Critics say FTC, Obama privacy plans would lead to major regulation

Officials with the NTIA and FTC defend the proposals, saying they're mostly focused on voluntary actions by Internet companies

Recent online privacy proposals by the U.S. White House and Federal Trade Commission could lead to new regulations that stifle innovation on the Internet, some lawmakers and other critics said Thursday.

The proposals "would encompass a massive expansion of the government," Representative Marsha Blackburn, a Tennessee Republican, said during a hearing.

Both proposals are largely focused on voluntary steps Web companies can take to protect customers' privacy. But the White House proposal, released last month, also calls on Congress to pass a privacy "bill of rights" and give the FTC new privacy enforcement authority, potentially including new powers to fine violators.

Several Republican lawmakers questioned the need for new online privacy laws during a hearing in the House of Representatives Energy and Commerce Committee's trade subcommittee. "I am highly skeptical of Congress' or government's ability to keep up with the innovative and vibrant pace of the Internet without breaking it," said Representative Fred Upton, a Michigan Republican. "Consumers and the economy as a whole will not be well served by government attempts to wrap the Web in red tape."

But representatives of the FTC and the National Telecommunications and Information Administration (NTIA) said their proposals would not create major new regulations. The White House proposal seeks a 10- to 15-page bill that would put general privacy principles, including individual control of personal data and data collection transparency, into law, said Lawrence Strickling, the NTIA's administrator.

The FTC's privacy report, released this week, focuses partly on steps businesses can take on their own to better protect Web users' privacy, added Jon Leibowitz, the agency's chairman.

The FTC report calls on websites and online advertising networks to support an online do-not-track system in which customers could tell those businesses to stop tracking them across the Web.

"Our report is just best practices for companies," Leibowitz said. "It doesn't impose any obligations upon companies. [It contains] no rules, no force of law."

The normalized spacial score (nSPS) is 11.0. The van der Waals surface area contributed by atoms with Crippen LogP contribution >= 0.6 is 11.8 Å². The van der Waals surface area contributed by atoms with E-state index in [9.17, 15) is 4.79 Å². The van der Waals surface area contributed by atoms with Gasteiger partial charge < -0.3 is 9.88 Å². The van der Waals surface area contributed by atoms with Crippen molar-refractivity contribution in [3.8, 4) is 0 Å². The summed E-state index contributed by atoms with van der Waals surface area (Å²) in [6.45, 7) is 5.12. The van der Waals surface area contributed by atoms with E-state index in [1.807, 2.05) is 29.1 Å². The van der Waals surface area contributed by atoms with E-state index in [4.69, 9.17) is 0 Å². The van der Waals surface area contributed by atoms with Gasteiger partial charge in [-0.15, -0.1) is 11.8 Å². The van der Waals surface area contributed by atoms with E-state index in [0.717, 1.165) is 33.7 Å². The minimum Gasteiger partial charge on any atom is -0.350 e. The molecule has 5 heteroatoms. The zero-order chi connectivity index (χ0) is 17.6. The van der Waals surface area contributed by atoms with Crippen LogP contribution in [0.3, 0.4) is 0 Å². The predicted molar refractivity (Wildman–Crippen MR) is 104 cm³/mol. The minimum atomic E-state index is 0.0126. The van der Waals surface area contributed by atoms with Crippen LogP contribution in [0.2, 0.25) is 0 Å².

But privacy legislation is needed to protect online companies trying to do the right thing from an "uneven playing field" where competitors take advantage of a lack of rules, Leibowitz said. He also told lawmakers he would support efforts to give the FTC fining authority for online privacy violations as a way to provide a more "effective deterrence."

The hearing came on the same day that Yahoo announced that it will comply with visitor do-not-track requests later this year.

Other witnesses questioned the need for new regulations. While both proposals contain several good ideas, they could give the FTC too much power over online commerce, said Berin Szoka, president of TechFreedom, a free market think tank.

Congress should look for balance between privacy rights and the benefits of commerce, with an emphasis on letting consumers make choices for themselves. Szoka added. "Privacy advocates and policy makers alike all too often overstate the value of privacy and understate its costs," he said.

The White House proposal recognizes that government regulations can't keep up with the changing Internet market, but some of its specific proposals seem to run counter to that philosophy, Szoka said. "Government lacks the flexibility, speed and decentralization necessary to address Internet policy challenges," he said.

While some Republicans questioned the proposals, other Republicans and most Democrats on the subcommittee praised the proposals. Lawmakers need to protect privacy, but also stay away from broad regulations, said Representative Mary Bono Mack, the subcommittee chairwoman and a California Republican.

"Despite the recent, highly publicized privacy initiatives taken by several companies, I don't believe industry is doing enough on its own to protect American consumers, while the government, as we all know, has this really bad habit of overreaching whenever it comes to new regulations.," she said.

Grant Gross covers technology and telecom policy in the U.S. government for The IDG News Service. Follow Grant on Twitter at GrantGross. Grant's e-mail address is

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